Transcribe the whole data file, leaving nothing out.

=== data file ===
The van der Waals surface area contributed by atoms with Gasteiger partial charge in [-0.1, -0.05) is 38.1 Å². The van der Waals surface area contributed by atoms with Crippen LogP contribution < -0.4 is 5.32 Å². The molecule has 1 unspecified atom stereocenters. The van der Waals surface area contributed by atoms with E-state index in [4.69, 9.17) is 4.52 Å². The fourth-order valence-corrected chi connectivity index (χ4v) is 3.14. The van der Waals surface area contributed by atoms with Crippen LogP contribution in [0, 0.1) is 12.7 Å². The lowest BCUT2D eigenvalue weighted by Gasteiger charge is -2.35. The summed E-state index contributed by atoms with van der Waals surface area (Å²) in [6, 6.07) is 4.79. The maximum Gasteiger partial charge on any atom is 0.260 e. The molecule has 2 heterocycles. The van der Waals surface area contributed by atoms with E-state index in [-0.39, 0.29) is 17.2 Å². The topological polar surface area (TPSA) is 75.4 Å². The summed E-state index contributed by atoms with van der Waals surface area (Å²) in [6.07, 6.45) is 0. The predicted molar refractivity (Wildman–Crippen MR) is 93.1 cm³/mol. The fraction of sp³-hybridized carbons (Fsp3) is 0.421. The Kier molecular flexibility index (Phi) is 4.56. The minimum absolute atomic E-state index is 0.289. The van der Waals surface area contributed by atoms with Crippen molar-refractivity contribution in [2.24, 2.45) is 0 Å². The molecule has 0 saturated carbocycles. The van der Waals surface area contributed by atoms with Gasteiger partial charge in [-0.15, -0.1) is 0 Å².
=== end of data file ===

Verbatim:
The van der Waals surface area contributed by atoms with Gasteiger partial charge in [-0.1, -0.05) is 38.1 Å². The van der Waals surface area contributed by atoms with Crippen LogP contribution < -0.4 is 5.32 Å². The molecule has 1 unspecified atom stereocenters. The van der Waals surface area contributed by atoms with E-state index in [4.69, 9.17) is 4.52 Å². The fourth-order valence-corrected chi connectivity index (χ4v) is 3.14. The van der Waals surface area contributed by atoms with Crippen LogP contribution in [0, 0.1) is 12.7 Å². The lowest BCUT2D eigenvalue weighted by Gasteiger charge is -2.35. The summed E-state index contributed by atoms with van der Waals surface area (Å²) in [6, 6.07) is 4.79. The maximum Gasteiger partial charge on any atom is 0.260 e. The molecule has 2 heterocycles. The van der Waals surface area contributed by atoms with E-state index in [-0.39, 0.29) is 17.2 Å². The topological polar surface area (TPSA) is 75.4 Å². The summed E-state index contributed by atoms with van der Waals surface area (Å²) in [6.07, 6.45) is 0. The predicted molar refractivity (Wildman–Crippen MR) is 93.1 cm³/mol. The fraction of sp³-hybridized carbons (Fsp3) is 0.421. The Kier molecular flexibility index (Phi) is 4.56. The minimum absolute atomic E-state index is 0.289. The van der Waals surface area contributed by atoms with Crippen molar-refractivity contribution in [2.24, 2.45) is 0 Å². The molecule has 0 saturated carbocycles. The van der Waals surface area contributed by atoms with Gasteiger partial charge in [-0.15, -0.1) is 0 Å².